Universal Declaration of Human Rights

This declaration was adopted and proclaimed by General Assembly resolution 217 A (III) of 10 December 1948. Article 2 said:

Everyone is entitled to all the rights and freedoms set forth in this Declaration, without distinction of any kind, such as race, colour, sex, language, religion, political or other opinion, national or social origin, property, birth or other status. Furthermore, no distinction shall be made on the basis of the political, jurisdictional or international status of the country or territory to which a person belongs, whether it be independent, trust, non-self-governing or under any other limitation of sovereignty.[1]

Declaration on the Elimination of All Forms of Intolerance and of Discrimination Based on Religion or Belief[2]

It was proclaimed by General Assembly resolution 36/55 of 25 November 1981

The General Assembly,

Considering that one of the basic principles of the Charter of the United Nations is that of the dignity and equality inherent in all human beings, and that all Member States have pledged themselves to take joint and separate action in co-operation with the Organization to promote and encourage universal respect for and observance of human rights and fundamental freedoms for all, without distinction as to race, sex, language or religion,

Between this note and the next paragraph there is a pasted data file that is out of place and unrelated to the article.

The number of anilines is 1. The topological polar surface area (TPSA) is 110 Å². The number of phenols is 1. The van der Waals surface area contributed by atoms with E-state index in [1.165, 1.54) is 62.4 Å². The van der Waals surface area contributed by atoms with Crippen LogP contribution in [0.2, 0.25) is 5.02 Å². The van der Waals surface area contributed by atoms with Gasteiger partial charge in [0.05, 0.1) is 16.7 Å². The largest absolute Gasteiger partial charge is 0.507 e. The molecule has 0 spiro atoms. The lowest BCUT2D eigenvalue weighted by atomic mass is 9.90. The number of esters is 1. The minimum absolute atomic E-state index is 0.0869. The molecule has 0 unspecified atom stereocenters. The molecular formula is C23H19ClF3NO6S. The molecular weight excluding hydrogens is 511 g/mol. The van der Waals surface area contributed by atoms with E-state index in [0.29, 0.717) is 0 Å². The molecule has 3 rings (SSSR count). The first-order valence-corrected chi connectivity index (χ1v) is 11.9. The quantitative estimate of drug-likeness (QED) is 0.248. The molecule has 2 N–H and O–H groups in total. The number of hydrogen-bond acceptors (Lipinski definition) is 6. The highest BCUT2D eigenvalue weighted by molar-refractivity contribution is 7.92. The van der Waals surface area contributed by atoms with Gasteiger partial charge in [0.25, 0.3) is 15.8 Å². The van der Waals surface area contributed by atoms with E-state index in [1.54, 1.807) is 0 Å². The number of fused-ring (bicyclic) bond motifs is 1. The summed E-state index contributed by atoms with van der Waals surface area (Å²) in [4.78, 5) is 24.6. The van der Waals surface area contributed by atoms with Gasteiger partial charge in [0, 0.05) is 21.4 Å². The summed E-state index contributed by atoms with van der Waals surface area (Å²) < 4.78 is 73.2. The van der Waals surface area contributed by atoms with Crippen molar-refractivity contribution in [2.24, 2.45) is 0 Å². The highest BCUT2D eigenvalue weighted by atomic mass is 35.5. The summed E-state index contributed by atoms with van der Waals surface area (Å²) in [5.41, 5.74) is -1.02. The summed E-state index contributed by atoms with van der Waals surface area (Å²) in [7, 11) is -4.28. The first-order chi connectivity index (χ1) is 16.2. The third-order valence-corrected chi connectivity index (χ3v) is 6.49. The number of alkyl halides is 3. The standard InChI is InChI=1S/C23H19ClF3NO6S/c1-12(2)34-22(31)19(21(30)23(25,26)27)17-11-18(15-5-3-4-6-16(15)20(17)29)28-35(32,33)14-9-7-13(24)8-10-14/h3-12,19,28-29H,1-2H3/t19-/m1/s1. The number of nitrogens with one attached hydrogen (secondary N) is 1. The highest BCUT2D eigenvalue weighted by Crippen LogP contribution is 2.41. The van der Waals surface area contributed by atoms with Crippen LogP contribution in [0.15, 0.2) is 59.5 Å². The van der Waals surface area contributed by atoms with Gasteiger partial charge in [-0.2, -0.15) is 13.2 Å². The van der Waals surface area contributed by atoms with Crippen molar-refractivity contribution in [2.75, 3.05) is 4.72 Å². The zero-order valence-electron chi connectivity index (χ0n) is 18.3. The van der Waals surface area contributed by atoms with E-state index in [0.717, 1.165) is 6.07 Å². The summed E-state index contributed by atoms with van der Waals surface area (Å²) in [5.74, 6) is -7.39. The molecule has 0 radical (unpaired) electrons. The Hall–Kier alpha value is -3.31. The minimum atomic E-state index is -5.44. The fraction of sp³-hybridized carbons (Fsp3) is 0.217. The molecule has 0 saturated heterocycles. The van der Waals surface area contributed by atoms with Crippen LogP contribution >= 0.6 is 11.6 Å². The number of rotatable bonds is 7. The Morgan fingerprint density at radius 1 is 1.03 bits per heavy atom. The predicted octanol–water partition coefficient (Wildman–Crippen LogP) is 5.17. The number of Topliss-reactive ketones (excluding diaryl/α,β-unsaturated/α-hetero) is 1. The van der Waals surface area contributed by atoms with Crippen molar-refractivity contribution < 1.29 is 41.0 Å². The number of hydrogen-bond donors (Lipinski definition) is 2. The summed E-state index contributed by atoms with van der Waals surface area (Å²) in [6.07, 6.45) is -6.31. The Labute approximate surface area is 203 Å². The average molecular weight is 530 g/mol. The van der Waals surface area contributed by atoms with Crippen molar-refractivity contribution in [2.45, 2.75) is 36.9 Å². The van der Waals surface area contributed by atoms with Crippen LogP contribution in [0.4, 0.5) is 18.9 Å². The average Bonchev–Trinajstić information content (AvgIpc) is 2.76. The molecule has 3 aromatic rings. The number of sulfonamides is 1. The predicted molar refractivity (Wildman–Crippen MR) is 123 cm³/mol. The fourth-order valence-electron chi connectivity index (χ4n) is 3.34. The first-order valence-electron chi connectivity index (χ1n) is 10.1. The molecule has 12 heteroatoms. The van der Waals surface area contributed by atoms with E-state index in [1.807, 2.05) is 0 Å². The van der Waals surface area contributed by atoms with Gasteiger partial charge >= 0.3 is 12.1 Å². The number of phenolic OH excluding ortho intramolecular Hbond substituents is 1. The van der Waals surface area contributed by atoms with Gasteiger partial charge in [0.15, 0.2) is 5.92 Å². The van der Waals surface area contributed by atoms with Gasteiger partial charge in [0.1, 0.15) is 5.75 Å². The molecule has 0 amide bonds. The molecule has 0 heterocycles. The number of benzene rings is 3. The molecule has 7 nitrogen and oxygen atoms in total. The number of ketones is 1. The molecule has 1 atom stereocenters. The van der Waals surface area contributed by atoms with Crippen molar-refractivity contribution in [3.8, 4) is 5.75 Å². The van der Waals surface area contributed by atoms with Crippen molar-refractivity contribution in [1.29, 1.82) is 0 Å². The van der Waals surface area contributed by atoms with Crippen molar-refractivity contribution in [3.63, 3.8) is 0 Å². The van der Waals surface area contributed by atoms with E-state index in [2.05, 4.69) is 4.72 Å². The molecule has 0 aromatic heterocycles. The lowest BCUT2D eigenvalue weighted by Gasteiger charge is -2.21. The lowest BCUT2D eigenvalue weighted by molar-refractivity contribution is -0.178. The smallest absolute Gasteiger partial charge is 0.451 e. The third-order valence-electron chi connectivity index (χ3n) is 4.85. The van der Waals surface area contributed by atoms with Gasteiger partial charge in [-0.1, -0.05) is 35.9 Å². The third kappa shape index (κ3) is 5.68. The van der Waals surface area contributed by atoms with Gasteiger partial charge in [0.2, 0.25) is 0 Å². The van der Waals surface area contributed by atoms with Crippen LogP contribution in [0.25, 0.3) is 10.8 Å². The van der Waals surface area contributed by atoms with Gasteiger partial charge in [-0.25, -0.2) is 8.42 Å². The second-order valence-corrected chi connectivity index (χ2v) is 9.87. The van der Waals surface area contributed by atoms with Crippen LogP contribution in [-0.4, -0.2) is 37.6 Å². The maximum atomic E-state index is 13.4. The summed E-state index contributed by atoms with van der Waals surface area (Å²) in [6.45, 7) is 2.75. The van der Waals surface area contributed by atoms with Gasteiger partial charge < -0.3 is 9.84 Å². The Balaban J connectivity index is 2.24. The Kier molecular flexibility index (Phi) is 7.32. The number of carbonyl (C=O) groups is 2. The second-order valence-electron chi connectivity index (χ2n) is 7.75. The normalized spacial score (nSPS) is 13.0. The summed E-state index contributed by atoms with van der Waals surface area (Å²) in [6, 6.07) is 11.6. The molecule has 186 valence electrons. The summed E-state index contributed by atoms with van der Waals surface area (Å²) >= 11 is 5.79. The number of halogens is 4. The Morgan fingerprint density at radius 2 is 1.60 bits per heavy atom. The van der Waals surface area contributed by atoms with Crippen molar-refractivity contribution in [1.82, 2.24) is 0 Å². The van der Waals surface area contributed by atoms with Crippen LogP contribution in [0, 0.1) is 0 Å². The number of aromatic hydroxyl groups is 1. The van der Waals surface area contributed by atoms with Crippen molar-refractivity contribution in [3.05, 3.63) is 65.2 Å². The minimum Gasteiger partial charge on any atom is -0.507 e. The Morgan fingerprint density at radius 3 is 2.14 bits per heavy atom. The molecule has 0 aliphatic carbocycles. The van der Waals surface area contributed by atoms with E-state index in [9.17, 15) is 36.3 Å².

Considering that the Universal Declaration of Human Rights and the International Covenants on Human Rights proclaim the principles of non-discrimination and equality before the law and the right to freedom of thought, conscience, religion and belief,

Considering that the disregard and infringement of human rights and fundamental freedoms, in particular of the right to freedom of thought, conscience, religion or whatever belief, have brought, directly or indirectly, wars and great suffering to mankind, especially where they serve as a means of foreign interference in the internal affairs of other States and amount to kindling hatred between peoples and nations,